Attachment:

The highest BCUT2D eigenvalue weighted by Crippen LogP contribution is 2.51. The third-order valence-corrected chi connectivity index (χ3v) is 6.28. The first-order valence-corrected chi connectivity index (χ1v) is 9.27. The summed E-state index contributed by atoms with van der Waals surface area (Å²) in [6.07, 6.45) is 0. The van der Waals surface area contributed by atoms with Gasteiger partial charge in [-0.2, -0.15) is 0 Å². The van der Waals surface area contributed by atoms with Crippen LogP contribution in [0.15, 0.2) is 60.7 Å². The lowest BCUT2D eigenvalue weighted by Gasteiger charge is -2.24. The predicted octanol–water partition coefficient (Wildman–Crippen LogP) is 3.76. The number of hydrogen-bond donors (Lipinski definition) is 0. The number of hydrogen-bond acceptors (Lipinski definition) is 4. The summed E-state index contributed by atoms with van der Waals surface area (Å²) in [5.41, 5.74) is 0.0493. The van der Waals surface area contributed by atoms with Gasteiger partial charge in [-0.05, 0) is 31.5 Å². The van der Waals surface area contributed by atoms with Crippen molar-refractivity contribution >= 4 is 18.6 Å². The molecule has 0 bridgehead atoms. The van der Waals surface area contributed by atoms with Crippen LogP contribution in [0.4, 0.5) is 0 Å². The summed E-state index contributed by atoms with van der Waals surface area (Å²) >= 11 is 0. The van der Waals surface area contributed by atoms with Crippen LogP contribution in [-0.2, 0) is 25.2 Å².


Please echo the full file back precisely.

The highest BCUT2D eigenvalue weighted by Crippen LogP contribution is 2.51. The third-order valence-corrected chi connectivity index (χ3v) is 6.28. The first-order valence-corrected chi connectivity index (χ1v) is 9.27. The summed E-state index contributed by atoms with van der Waals surface area (Å²) in [6.07, 6.45) is 0. The van der Waals surface area contributed by atoms with Gasteiger partial charge in [-0.2, -0.15) is 0 Å². The van der Waals surface area contributed by atoms with Crippen LogP contribution in [0.15, 0.2) is 60.7 Å². The lowest BCUT2D eigenvalue weighted by Gasteiger charge is -2.24. The predicted octanol–water partition coefficient (Wildman–Crippen LogP) is 3.76. The number of hydrogen-bond donors (Lipinski definition) is 0. The number of hydrogen-bond acceptors (Lipinski definition) is 4. The summed E-state index contributed by atoms with van der Waals surface area (Å²) in [5.41, 5.74) is 0.0493. The van der Waals surface area contributed by atoms with Gasteiger partial charge in [-0.05, 0) is 31.5 Å². The van der Waals surface area contributed by atoms with Crippen molar-refractivity contribution >= 4 is 18.6 Å². The molecule has 0 bridgehead atoms. The van der Waals surface area contributed by atoms with Crippen LogP contribution in [0.4, 0.5) is 0 Å². The summed E-state index contributed by atoms with van der Waals surface area (Å²) >= 11 is 0. The van der Waals surface area contributed by atoms with Crippen LogP contribution in [-0.2, 0) is 25.2 Å².